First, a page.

A senior London cocoa analyst has warned Côte d'Ivoire and Ghana that their joint initiative to introduce a minimum floor price for cocoa could lead to over production, price rises and a ‘structural surplus’ in the market.
The two West African countries are due to convene a 'Technical Committee' meeting in Abidjan on 3 July where they are expected to set a minimum price of $2,600 MT for its cocoa to allow farmers a decent living wage.
Current market prices are approximately $2,124/MT for cocoa beans. If agreed, the new price will be introduced for the October 2020-September 2021 crop, the marketing of which begins in autumn this year.
In his quarterly briefing at Marex Spectron’s London office, Jonathan Parkman, deputy head of agriculturals, said the short-term consequences mean that the cocoa processors and chocolate companies will have little choice but to pay whatever the two countries choose because they all have invested huge amounts of money in sustainability programs and are heavily committed to their operations in Ghana and Côte d'Ivoire. The can’t easily go elsewhere or shop around for cheaper cocoa, he said.
“It’s safe to say that the consuming side, the processors, are not appreciative of the proposed price minimum. In percentage terms it’s 10-15% above current price, which could lead to a short-term price rise of 10-15%,” Parkman said.
He said Ghana and Côte d'Ivoire produce two-thirds of the world’s cocoa, most of which attracts a price based on quality premium and is much sought after in the market and there has not been a surplus of West African cocoa in recent years.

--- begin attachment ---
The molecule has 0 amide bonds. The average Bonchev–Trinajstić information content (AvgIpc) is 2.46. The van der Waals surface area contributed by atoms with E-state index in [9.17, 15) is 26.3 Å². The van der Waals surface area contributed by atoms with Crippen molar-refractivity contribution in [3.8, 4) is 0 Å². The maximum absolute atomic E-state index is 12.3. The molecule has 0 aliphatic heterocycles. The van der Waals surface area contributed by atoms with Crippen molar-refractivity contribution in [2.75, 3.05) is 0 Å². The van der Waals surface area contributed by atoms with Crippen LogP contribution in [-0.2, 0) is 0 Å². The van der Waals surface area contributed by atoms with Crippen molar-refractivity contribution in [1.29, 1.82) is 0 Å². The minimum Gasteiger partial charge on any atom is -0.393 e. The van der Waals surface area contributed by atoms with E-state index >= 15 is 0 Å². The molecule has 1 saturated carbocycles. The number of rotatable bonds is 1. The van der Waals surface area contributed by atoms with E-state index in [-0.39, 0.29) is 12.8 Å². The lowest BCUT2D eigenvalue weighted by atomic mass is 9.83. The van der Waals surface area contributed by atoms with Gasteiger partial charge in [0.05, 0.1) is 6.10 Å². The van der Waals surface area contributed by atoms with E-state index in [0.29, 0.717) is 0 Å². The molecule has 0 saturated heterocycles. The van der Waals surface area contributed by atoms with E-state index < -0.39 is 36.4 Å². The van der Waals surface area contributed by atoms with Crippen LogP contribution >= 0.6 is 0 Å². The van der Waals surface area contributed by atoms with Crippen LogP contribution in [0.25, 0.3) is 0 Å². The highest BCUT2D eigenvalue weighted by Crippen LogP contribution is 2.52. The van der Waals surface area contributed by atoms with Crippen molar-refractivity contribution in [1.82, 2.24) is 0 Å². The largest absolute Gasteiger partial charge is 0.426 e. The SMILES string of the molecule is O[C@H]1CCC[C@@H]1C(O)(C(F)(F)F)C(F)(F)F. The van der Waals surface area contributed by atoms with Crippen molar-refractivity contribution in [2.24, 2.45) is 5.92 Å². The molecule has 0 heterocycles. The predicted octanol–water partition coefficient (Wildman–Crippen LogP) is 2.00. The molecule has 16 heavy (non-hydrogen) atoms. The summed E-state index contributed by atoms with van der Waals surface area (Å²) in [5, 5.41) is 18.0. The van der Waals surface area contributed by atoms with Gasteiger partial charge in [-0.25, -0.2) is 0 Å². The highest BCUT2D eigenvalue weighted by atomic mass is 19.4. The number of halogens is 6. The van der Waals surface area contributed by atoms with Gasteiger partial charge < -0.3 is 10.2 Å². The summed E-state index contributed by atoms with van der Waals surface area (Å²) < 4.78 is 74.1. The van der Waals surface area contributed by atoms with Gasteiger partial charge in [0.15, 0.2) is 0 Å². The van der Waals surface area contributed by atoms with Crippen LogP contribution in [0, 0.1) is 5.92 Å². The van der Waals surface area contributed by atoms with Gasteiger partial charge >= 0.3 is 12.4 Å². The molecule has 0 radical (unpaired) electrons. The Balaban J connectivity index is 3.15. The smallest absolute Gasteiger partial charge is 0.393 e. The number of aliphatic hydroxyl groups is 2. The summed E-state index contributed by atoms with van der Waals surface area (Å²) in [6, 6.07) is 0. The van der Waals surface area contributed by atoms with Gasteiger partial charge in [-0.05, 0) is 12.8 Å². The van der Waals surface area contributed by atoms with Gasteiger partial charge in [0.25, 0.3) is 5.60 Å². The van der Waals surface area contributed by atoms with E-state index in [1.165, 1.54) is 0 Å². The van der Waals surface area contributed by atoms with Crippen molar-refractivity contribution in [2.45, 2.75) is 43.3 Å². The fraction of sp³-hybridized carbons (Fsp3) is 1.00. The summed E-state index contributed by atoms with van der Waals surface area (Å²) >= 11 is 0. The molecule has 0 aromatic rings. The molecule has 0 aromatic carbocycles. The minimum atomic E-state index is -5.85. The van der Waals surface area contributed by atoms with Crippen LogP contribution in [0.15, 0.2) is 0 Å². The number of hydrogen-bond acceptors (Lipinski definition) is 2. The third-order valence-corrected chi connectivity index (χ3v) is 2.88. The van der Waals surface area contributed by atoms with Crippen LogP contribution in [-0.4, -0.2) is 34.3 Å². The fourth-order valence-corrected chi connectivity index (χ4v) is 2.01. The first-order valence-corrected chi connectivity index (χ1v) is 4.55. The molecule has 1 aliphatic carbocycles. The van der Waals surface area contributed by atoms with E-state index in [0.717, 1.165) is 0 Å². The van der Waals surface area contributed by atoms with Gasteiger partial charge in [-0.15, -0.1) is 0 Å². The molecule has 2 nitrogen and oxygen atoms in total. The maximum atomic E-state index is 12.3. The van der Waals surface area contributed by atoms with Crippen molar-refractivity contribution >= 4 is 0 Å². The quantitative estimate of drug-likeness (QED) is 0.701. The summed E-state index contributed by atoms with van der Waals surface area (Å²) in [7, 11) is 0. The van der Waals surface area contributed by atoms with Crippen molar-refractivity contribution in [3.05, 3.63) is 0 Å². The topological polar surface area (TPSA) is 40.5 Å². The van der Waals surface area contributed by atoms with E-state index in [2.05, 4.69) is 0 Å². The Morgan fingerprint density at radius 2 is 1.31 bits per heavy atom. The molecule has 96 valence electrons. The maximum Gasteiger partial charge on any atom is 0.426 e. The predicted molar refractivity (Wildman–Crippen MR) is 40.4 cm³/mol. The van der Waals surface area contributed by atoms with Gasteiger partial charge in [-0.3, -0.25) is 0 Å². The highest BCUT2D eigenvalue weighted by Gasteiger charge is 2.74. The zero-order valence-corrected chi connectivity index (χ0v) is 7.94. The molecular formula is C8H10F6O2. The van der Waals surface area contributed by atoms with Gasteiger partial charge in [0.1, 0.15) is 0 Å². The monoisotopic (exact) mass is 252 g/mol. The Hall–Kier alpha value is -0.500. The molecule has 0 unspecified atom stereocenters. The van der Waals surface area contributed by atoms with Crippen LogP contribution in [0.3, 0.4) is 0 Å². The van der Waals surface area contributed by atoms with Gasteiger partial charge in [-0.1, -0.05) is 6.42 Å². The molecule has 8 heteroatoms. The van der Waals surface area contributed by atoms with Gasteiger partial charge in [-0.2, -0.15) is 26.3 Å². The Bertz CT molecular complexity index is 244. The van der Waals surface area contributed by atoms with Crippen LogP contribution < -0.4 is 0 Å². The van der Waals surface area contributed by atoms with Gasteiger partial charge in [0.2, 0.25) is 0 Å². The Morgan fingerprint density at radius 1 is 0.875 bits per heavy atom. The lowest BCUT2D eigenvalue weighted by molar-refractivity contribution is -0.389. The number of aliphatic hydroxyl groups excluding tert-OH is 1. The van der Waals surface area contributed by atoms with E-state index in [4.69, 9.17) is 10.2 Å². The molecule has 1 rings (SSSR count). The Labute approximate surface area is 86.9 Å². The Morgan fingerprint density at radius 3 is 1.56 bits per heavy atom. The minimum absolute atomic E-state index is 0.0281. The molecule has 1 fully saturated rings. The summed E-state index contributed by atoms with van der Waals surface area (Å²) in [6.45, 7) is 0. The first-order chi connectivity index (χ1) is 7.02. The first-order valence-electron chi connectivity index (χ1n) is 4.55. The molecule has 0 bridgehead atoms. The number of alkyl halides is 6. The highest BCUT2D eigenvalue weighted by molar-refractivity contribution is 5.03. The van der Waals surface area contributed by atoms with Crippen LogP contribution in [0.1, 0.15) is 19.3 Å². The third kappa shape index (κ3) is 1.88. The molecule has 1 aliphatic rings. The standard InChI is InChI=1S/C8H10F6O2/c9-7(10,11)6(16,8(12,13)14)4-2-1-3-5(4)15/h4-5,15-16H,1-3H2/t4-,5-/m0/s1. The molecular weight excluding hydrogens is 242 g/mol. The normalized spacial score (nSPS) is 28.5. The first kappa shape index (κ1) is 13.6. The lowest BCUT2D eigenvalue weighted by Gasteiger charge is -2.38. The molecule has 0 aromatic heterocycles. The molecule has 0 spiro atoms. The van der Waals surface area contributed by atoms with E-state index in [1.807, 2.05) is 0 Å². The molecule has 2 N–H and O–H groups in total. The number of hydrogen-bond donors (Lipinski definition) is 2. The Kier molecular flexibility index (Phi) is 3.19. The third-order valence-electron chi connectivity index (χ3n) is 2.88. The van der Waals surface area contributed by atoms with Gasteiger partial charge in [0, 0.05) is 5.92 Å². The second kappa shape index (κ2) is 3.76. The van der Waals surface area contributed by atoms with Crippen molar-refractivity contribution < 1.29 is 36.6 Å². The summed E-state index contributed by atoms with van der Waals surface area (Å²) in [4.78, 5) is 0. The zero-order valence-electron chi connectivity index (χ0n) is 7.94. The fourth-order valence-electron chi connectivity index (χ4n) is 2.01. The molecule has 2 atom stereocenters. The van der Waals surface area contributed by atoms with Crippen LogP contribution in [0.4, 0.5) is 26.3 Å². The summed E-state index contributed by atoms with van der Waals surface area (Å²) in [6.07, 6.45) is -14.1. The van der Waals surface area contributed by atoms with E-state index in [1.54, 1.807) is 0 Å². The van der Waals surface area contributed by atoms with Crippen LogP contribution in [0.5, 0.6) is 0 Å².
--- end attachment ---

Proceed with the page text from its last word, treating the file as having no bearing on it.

Because of the planned price hike by the two countries, Parkman predicts that cocoa processors will ultimately be encouraged to invest in other countries, leading to a surplus of cocoa, which will need to be financed.
He said there is nothing wrong with setting a floor level, but factors such as other taxes and shipping costs need to be calculated, and while the move by Ghana and Côte d'Ivoire is ‘laudable’ it is the ‘wrong mechanism’ if it is going to overstimulate production, and therefore create a structural surplus in the market.
Apart from the news from West Africa, Parkman said the sector is entering what he called the ‘silly season’ as July and August make it difficult to predict market prices because weather fluctuations can make massive differences.
Marex Spectron’s analysis on weather patterns is predicting that the cocoa-growing belt is entering a mini dry season and that crops in West Africa are ‘somewhere between OK and very good’ but the weather can have a disproportionate effect on the final outcome.
Parkman said that his quarterly analysis shows an increase in global cocoa production, with Côte d'Ivoire and Ecuador leading the charge. Côte d'Ivoire is roughly producing 100,000 tons a year more and the country will produce 2.2m tons of cocoa in total, out of a global production of 4.8m tons.
Ecuador is growing at the same scale but it’s a smaller country producing only 300-330,000 tons a year.
He said the 2% increase in demand is keeping pace with that of production, but the growth in cocoa demand is coming from emerging countries, such as South America, South Asia, India, and eastern Europe.